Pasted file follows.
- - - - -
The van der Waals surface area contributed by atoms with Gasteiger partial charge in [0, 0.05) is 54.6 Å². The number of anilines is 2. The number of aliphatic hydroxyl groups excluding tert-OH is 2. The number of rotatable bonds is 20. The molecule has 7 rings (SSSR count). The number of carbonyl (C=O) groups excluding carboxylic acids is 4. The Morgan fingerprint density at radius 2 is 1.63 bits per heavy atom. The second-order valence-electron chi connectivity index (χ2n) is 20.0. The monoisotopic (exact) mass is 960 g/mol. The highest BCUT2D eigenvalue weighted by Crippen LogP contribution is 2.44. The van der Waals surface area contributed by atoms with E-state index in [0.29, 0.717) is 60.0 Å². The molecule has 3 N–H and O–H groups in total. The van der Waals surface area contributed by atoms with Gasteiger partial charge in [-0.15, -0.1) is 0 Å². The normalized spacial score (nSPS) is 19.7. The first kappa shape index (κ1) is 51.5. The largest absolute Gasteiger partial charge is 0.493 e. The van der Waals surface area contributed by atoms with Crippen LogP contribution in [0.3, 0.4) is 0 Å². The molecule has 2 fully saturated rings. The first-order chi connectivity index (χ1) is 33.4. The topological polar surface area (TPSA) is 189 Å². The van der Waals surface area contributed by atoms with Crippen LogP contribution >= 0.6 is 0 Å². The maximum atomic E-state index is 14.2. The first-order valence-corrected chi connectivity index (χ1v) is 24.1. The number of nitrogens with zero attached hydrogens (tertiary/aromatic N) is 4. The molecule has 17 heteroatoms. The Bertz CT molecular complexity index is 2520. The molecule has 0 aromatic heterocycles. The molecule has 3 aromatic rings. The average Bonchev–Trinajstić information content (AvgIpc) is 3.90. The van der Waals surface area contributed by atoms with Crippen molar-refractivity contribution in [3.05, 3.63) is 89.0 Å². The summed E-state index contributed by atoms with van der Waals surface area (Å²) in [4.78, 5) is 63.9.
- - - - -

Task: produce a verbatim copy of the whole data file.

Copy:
The van der Waals surface area contributed by atoms with Gasteiger partial charge in [0, 0.05) is 54.6 Å². The number of anilines is 2. The number of aliphatic hydroxyl groups excluding tert-OH is 2. The number of rotatable bonds is 20. The molecule has 7 rings (SSSR count). The number of carbonyl (C=O) groups excluding carboxylic acids is 4. The Morgan fingerprint density at radius 2 is 1.63 bits per heavy atom. The second-order valence-electron chi connectivity index (χ2n) is 20.0. The monoisotopic (exact) mass is 960 g/mol. The highest BCUT2D eigenvalue weighted by Crippen LogP contribution is 2.44. The van der Waals surface area contributed by atoms with E-state index in [0.29, 0.717) is 60.0 Å². The molecule has 3 N–H and O–H groups in total. The van der Waals surface area contributed by atoms with Gasteiger partial charge in [-0.15, -0.1) is 0 Å². The normalized spacial score (nSPS) is 19.7. The first kappa shape index (κ1) is 51.5. The largest absolute Gasteiger partial charge is 0.493 e. The van der Waals surface area contributed by atoms with Crippen LogP contribution in [0.3, 0.4) is 0 Å². The molecule has 2 fully saturated rings. The first-order chi connectivity index (χ1) is 33.4. The topological polar surface area (TPSA) is 189 Å². The van der Waals surface area contributed by atoms with Crippen LogP contribution >= 0.6 is 0 Å². The maximum atomic E-state index is 14.2. The first-order valence-corrected chi connectivity index (χ1v) is 24.1. The number of nitrogens with zero attached hydrogens (tertiary/aromatic N) is 4. The molecule has 17 heteroatoms. The Bertz CT molecular complexity index is 2520. The molecule has 0 aromatic heterocycles. The molecule has 3 aromatic rings. The average Bonchev–Trinajstić information content (AvgIpc) is 3.90. The van der Waals surface area contributed by atoms with Crippen molar-refractivity contribution in [3.05, 3.63) is 89.0 Å². The summed E-state index contributed by atoms with van der Waals surface area (Å²) in [4.78, 5) is 63.9.